What’s special about COD Warzone?

When you were a kid, lying on your front on the living room carpet, playing with your green plastic army soldier set, what was your preferred machine gun noise?

Was it the classic “EHHH-EHH-EHH-EHH-EHH!” vocalisation? Did you blow a muted raspberry using just your lips? Some of you will have been that show-off kid who had to sound more realistic than everyone else; rolling your “R”s behind clenched teeth to create a “TRRRRR, TRRRRR!” sound. Either way, we can all agree that these are all very cool things to do. I’m thirty-seven years old.

Call of Duty has always been a ludicrous, obscene, garish action series that purports to represent elements of real war whilst simultaneously being the fever dream of that 8 year old playing toy soldiers on his carpet, except that 8 year old has been given a multi-million dollar budget. “War is gritty and awful,” they tell us, before whispering “but we also secretly think it’s really cool.” It’s amazing how many of us have squared away the dichotomy of a series that drops you into the D-Day landings to relive its horrors through the eyes of the people who were there, whilst elsewhere rewarding you with sick guitar riffs for achieving a headshot quota. To quote a much older videogame series centred around military conflict

“War has never been so much fun”

Canon Fodder, 1993

Blackout was Activision’s first entry into the Battle Royale genre, and the idea of a BR game with CoD’s shooting proved to be an irresistible combination. Then, Respawn and EA released the free-to-play Apex Legends, and I put down Blackout for good – it felt superior to play in every way. So when Infinity Ward eventually responded with their own free-to-play BR – Warzone – it needed to be something special to divert my attention.

The Gulag rocks

It’s Warzone’s multiple ways of getting you back into the fight that makes the game unique in the battle royale genre. Players can get a second chance by winning their Gulag fight, or they can be bought back in from a buy station if you have collected enough cash. Alternatively, a Most Wanted mission marks the player on the map for all to see but, should they survive for the time limit, all teammates will respawn. It makes for a thrilling, last-ditch attempt at staying in the game, and three minutes feels like forever when you’re watching through your remaining teammate’s eyes as they fight to survive. Some people hate that, but nothing feels better than going from watching one teammate hang on by the skin of their teeth to seeing your squad rise from the ashes and secure a victory.

Warzone feels so different to Blackout, which put many off at first, but Warzone excels in what interests me the most in a battle royale – the story. It’s not a 50 hour, AAA open world game with a fully voice-acted script, it’s a game where you make your own stories. Apex Legends is wonderful and can have its twists and turns, but the abilities and rulesets give it a very prescriptive “esports” flavour. The lore even sets the game in an arena of sorts, so you always feel like you’re playing a weird futuresport. There’s nothing wrong with that, and I’ve sunk a lot of time into Apex, but it has never quite produced the magic Warzone provides when the ingredients are just right.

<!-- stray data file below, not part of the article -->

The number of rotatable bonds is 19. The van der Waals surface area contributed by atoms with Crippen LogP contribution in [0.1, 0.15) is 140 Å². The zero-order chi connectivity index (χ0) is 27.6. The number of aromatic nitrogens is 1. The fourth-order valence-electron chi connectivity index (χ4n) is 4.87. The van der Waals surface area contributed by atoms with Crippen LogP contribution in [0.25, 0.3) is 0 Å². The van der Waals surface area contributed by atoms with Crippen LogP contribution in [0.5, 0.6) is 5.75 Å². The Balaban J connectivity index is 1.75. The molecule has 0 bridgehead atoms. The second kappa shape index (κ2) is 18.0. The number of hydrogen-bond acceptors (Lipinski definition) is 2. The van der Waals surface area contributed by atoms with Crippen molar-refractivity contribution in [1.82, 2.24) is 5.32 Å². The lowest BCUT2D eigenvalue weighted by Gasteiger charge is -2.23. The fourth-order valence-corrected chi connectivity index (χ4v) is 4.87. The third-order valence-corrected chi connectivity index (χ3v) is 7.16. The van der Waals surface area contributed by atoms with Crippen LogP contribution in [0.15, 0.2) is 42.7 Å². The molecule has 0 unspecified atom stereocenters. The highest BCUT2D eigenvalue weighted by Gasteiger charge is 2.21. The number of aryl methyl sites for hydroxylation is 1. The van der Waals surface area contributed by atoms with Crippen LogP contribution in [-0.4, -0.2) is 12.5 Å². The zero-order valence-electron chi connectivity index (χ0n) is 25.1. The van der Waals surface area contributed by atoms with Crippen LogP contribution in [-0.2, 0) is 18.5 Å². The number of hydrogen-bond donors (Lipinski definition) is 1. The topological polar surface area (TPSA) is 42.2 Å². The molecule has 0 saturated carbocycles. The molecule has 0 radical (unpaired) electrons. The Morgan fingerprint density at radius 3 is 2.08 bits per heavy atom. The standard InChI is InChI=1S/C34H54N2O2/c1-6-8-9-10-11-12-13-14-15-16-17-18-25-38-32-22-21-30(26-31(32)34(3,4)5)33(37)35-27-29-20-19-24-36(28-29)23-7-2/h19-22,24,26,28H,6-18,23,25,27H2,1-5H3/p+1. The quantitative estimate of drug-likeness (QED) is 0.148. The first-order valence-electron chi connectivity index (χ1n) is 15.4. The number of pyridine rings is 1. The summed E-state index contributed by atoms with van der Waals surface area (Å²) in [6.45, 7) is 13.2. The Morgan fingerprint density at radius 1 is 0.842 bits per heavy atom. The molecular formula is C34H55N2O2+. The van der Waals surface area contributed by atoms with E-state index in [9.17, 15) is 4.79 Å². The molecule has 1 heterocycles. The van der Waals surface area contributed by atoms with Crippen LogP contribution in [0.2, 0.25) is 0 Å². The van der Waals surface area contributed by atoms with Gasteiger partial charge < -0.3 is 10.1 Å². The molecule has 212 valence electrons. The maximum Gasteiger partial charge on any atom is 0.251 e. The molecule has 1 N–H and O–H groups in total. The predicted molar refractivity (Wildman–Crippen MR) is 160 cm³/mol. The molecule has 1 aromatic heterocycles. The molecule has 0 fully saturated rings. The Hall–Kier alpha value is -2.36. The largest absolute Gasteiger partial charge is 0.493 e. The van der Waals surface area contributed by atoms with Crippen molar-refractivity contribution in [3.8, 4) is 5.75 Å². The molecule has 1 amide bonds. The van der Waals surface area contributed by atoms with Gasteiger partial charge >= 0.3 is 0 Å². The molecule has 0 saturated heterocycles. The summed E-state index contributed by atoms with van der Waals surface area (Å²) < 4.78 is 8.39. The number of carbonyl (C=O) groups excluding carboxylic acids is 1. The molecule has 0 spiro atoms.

Call of Duty’s veil of realism has always been comically thin, but it doesn’t stop you becoming immersed in the action. A casual session with friends starts with jokes and silliness, but a few rounds later (especially if we haven’t won yet), it’s serious voices and curt, efficient exchanges; that’s all down to the sense of atmosphere Infinity Ward has created. We’re a band of brothers, working together to stay alive. An encroaching cloud of gas compels us to press onward, dodging lethal pingers from an enemy sniper as we weave in and out of abandoned houses. We spot a rival squad, probably having the same panicked conversations as we are. An airstrike is called in and we make a split-second decision to leap off a nearby clifftop to parachute to safety, a cacophony of explosions ringing in our ears. But none of this is scripted, this is just the product of different rulesets coming together harmoniously, organically, an improv play created by a hundred different people all looking for the thrill of the big win. When events play out just right, you feel like you’re in the middle of an exciting, improvised epic action scene from a blockbuster war movie, like if someone made an incredibly tasteless Dunkirk: The Ride at Universal Studios.

Our squad aren’t the greatest Call of Duty players that ever lived, I’ll admit it, but we have our moments. When everyone comes together and gets the job done, the rush is amazing. If you were a pro player, I imagine you’d get a lot less out of this game; it’s the slightly bad decisions, the hilarious cock-ups, and the skin-of-the-teeth moments that make the game so good. Nothing feels worse than second place, but Warzone has, hands down, the best victory screen in a battle royale by a mile. The hard cut to black makes it feel like the end of a movie, and that’s exactly what a round of Warzone is: a movie. Sometimes that movie is a knockabout farce as someone flies a helicopter into some power lines, sometimes it’s a tense, slow-paced thriller. Sometimes it’s a war epic with key characters unceremoniously dying, before coming back from the dead to miraculously save the day. Sometimes it’s all three.

Being in strict self-isolation during this coronavirus outbreak, shielding a particularly vulnerable loved one, I’ve been unable to leave the house and see anyone in person, be it socially distanced or not, for fourteen weeks. A regular meet up on Warzone with the same squad of buddies has meant we’ve been able to go on some incredible adventures and have sorely-needed laughs late into the night.

Is it the same as meeting up in person? No of course it isn’t – it’s a videogame, mate. But it’ll fucking do for now.